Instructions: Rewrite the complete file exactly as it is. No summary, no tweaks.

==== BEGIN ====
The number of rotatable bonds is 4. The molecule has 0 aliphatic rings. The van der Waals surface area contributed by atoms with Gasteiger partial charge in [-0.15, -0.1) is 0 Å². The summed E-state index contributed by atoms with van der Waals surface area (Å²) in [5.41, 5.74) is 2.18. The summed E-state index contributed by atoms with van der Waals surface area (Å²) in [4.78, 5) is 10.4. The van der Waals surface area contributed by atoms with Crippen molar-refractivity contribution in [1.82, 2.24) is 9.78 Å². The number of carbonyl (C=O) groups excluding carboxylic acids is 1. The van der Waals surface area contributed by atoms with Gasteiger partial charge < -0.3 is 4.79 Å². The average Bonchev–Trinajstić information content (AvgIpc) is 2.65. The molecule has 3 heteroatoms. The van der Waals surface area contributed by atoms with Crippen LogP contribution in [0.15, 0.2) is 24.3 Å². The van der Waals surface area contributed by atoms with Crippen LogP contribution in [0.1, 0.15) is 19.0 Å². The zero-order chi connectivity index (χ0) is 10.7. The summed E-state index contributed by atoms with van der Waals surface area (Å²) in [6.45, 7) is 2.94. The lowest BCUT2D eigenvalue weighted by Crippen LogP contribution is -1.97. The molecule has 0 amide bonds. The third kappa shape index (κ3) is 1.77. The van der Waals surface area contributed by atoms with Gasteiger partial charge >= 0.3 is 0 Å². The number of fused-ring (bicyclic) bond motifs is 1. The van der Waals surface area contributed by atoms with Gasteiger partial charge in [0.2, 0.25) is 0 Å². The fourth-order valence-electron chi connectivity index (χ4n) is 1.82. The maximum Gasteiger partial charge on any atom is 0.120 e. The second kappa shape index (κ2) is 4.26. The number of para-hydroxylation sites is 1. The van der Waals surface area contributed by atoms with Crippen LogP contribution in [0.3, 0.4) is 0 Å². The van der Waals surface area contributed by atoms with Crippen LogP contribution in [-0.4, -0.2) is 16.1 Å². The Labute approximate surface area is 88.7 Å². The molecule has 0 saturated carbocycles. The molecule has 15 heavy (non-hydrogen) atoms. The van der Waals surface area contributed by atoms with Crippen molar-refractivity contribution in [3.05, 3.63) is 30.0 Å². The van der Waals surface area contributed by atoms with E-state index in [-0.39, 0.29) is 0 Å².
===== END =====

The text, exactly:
The number of rotatable bonds is 4. The molecule has 0 aliphatic rings. The van der Waals surface area contributed by atoms with Gasteiger partial charge in [-0.15, -0.1) is 0 Å². The summed E-state index contributed by atoms with van der Waals surface area (Å²) in [5.41, 5.74) is 2.18. The summed E-state index contributed by atoms with van der Waals surface area (Å²) in [4.78, 5) is 10.4. The van der Waals surface area contributed by atoms with Crippen molar-refractivity contribution in [1.82, 2.24) is 9.78 Å². The number of carbonyl (C=O) groups excluding carboxylic acids is 1. The van der Waals surface area contributed by atoms with Gasteiger partial charge < -0.3 is 4.79 Å². The average Bonchev–Trinajstić information content (AvgIpc) is 2.65. The molecule has 3 heteroatoms. The van der Waals surface area contributed by atoms with Crippen LogP contribution in [0.15, 0.2) is 24.3 Å². The van der Waals surface area contributed by atoms with Crippen LogP contribution in [0.1, 0.15) is 19.0 Å². The zero-order chi connectivity index (χ0) is 10.7. The summed E-state index contributed by atoms with van der Waals surface area (Å²) in [6.45, 7) is 2.94. The lowest BCUT2D eigenvalue weighted by Crippen LogP contribution is -1.97. The molecule has 0 amide bonds. The third kappa shape index (κ3) is 1.77. The van der Waals surface area contributed by atoms with Gasteiger partial charge >= 0.3 is 0 Å². The number of fused-ring (bicyclic) bond motifs is 1. The van der Waals surface area contributed by atoms with Gasteiger partial charge in [0.2, 0.25) is 0 Å². The fourth-order valence-electron chi connectivity index (χ4n) is 1.82. The maximum Gasteiger partial charge on any atom is 0.120 e. The second kappa shape index (κ2) is 4.26. The number of para-hydroxylation sites is 1. The van der Waals surface area contributed by atoms with Crippen LogP contribution in [0.3, 0.4) is 0 Å². The van der Waals surface area contributed by atoms with Crippen LogP contribution in [-0.4, -0.2) is 16.1 Å². The Labute approximate surface area is 88.7 Å². The molecule has 0 saturated carbocycles. The molecule has 15 heavy (non-hydrogen) atoms. The van der Waals surface area contributed by atoms with Crippen molar-refractivity contribution in [3.05, 3.63) is 30.0 Å². The van der Waals surface area contributed by atoms with E-state index in [-0.39, 0.29) is 0 Å².